“It is imperative that not-for-profits of all sizes be effective, efficient, credible and transparent as they strive to meet critical community needs,” says Jennifer S. Maddox, President and CEO of the Community Foundation of Northeast Alabama. “We believe not-for-profit organizations are our partners in achieving the mission of the Community Foundation of Northeast Alabama. The Standards for Excellence® accreditation gives us confidence in the grants we make.” The Community Foundation of Northeast Alabama doesn’t just ask about grant applicants’ participation in the Standards for Excellence program and their status as a Standards for Excellence seal holder. In partnership with the Alabama Association of Nonprofits, CFNEA invests in special training, coaching and support available to local nonprofits interested in earning the Seal of Excellence. Additionally, each year the Foundation sets aside grant funds available exclusively to organizations that live by the tenets of the Standards for Excellence code.
The Community Foundation of Northeast Alabama is just one example of a small group of committed foundation executives utilizing the Standards for Excellence program’s voluntary accreditation program, therefore encouraging their grantees to perform in a stronger and more accountable way.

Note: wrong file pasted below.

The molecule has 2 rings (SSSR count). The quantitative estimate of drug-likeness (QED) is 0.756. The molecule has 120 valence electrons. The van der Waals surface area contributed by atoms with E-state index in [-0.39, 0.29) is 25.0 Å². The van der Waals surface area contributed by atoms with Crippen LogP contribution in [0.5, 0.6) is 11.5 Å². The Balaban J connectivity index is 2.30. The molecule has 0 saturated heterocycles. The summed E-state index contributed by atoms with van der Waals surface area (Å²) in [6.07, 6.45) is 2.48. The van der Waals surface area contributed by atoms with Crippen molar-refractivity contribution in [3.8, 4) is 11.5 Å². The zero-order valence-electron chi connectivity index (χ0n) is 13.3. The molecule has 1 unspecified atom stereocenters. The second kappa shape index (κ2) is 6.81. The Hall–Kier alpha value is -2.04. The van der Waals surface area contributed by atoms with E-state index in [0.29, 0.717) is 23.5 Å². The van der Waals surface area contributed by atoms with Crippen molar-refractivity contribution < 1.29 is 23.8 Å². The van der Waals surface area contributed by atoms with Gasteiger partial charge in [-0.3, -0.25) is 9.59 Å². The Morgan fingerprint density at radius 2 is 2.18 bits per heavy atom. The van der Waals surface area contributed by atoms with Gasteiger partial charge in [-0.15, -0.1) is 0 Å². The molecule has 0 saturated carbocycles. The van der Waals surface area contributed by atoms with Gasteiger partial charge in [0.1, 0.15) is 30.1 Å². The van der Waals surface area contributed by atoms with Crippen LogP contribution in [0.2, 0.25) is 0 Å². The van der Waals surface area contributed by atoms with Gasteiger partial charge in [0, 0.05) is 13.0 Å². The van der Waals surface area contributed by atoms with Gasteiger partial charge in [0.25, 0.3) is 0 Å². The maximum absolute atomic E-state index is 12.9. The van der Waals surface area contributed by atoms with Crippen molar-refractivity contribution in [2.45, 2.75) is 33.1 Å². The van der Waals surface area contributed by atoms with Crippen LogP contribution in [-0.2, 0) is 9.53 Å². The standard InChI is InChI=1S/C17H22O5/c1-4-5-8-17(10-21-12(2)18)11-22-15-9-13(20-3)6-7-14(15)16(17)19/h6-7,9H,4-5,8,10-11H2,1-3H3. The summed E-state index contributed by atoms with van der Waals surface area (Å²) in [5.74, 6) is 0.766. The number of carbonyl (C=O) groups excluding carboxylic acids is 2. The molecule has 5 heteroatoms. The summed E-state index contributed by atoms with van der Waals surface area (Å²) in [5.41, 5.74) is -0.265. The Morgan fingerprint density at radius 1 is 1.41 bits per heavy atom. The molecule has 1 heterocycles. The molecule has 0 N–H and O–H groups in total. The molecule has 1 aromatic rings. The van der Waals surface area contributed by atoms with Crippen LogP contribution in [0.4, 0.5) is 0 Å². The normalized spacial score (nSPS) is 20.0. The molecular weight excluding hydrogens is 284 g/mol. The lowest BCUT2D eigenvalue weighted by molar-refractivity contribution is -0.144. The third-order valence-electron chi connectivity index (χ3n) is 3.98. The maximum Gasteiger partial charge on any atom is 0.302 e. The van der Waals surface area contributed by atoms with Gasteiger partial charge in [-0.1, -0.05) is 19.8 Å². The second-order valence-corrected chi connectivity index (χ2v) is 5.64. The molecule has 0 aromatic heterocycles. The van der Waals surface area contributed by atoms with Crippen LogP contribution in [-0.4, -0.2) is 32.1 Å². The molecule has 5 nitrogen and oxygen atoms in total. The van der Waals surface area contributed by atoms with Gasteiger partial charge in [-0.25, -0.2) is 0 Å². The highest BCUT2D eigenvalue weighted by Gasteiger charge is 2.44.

Other examples of foundation executives moving in this direction are plentiful.
Seven foundations in Pennsylvania (where the Standards for Excellence program is offered by the Pennsylvania Association of Nonprofit Organizations, PANO) encourage their grantees and other nonprofits to participate in the Standards for Excellence training and accreditation process (Phoenixville Community Health Foundation; Westmoreland County Community Foundation; Grable Foundation; Philadelphia Foundation; Montgomery County Foundation; Adams County Community Foundation; and the HBE Foundation.)
Eleven foundations in Ohio (where the Standards for Excellence program is offered by the Ohio Association of Nonprofit Organizations, OANO) do the same (Richland County Foundation; Licking County Foundation; Dayton Community Foundation; the Cleveland Foundation; the Columbus Foundation; Toledo Foundation; Greater Cincinnati Foundation; Findlay-Hancock Foundation; Gund Foundation; Gar Foundation; and the Mathile Family Foundation). In Oklahoma, numerous foundations ask whether potential grantees have completed Standards for Excellence comprehensive training programs, which are offered through Standards for Excellence replication partner, the Oklahoma Center for Nonprofits.
It’s time to take a simple step toward eliminating some of your uncertainty about potential grantees. Begin asking applicants about their participation in the Standards for Excellence program. Join the growing ranks of foundations of all sizes asking one simple additional question – a question packed with assurances of the grantee’s strong management and governance practices.